Truck Cab Names and What They Mean
Even if you’re familiar with trucks, cab names can be confusing. It most certainly doesn’t help that so many of brands use different terminology to refer to the same thing or something only slightly different.
Let us help.
What are the different cab types and what do they mean?
These are the most straightforward and least confusing. Most manufactures don’t change the name of this type of cab, meaning that it is the same across the industry. A regular or standard cab is always a two-door truck, usually with a bench seat for one or two extra passengers. This cab weighs the least and its short length means that the boxes are usually bigger. Due to this, standard cabs often have the highest maximum towing capacity and payload.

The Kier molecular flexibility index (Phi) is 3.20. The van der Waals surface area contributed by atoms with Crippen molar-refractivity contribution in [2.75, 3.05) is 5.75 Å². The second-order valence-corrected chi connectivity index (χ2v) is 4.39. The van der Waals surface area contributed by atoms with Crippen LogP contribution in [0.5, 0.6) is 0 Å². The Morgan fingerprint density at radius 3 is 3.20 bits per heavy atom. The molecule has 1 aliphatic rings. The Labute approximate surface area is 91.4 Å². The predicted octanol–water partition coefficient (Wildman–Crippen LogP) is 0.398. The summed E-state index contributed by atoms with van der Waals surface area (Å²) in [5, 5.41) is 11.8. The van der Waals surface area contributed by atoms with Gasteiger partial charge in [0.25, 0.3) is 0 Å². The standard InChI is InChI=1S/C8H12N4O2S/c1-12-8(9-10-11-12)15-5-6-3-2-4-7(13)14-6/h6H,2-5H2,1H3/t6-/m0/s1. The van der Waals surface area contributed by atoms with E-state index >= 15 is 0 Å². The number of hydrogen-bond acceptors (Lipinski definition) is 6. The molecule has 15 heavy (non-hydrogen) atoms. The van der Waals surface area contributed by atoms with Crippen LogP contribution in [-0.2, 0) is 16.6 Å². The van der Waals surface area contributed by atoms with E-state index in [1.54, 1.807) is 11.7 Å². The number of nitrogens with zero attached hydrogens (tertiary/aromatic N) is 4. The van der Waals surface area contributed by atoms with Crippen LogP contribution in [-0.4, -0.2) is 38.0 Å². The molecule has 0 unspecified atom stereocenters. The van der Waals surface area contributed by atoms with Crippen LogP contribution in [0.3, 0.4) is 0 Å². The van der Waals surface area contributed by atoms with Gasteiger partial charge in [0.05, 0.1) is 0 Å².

Think of this style as 1 ½ rows of seating. These cabs have four doors, but the rear doors are small and only open after the fronts have been opened. Rear row seating is tighter than the front in this cab style. Over the years, though, the space has increased significantly.
- Chevrolet/GMC: Extended Cab (Pre-2014)
- Chevrolet/GMC: Double Cab (Post-2014)
- Ford: Super Cab
- Nissan: King Cab
- Ram: Quad Cab
- Toyota: Access Cab
This style of cab has two full rows of seating. Think of it as an SUV cab situated on a truck chassis. Like the regular cab, this one is pretty straight forward conceptually. It has smaller box sizes and less towing capacity in exchange for increased seating capacity.
- Chevrolet/GMC: Extended Cab
- Ford: Super Crew
- Nissan: Crew Cab
- Ram: Crew Cab
- Toyota: Double Cab
Extended Crew/Mega/Crew Max Cab
This type of cab isn’t produced by all manufacturers. It is an even larger version of the crew cab, with even more emphasis on rear passenger space. It only comes with the smallest box option and usually has some of the lowest towing and payload numbers because of that.
- Chevrolet/GMC: Crew Cab
- Ram: Mega Cab
- Toyota: CrewMax Cab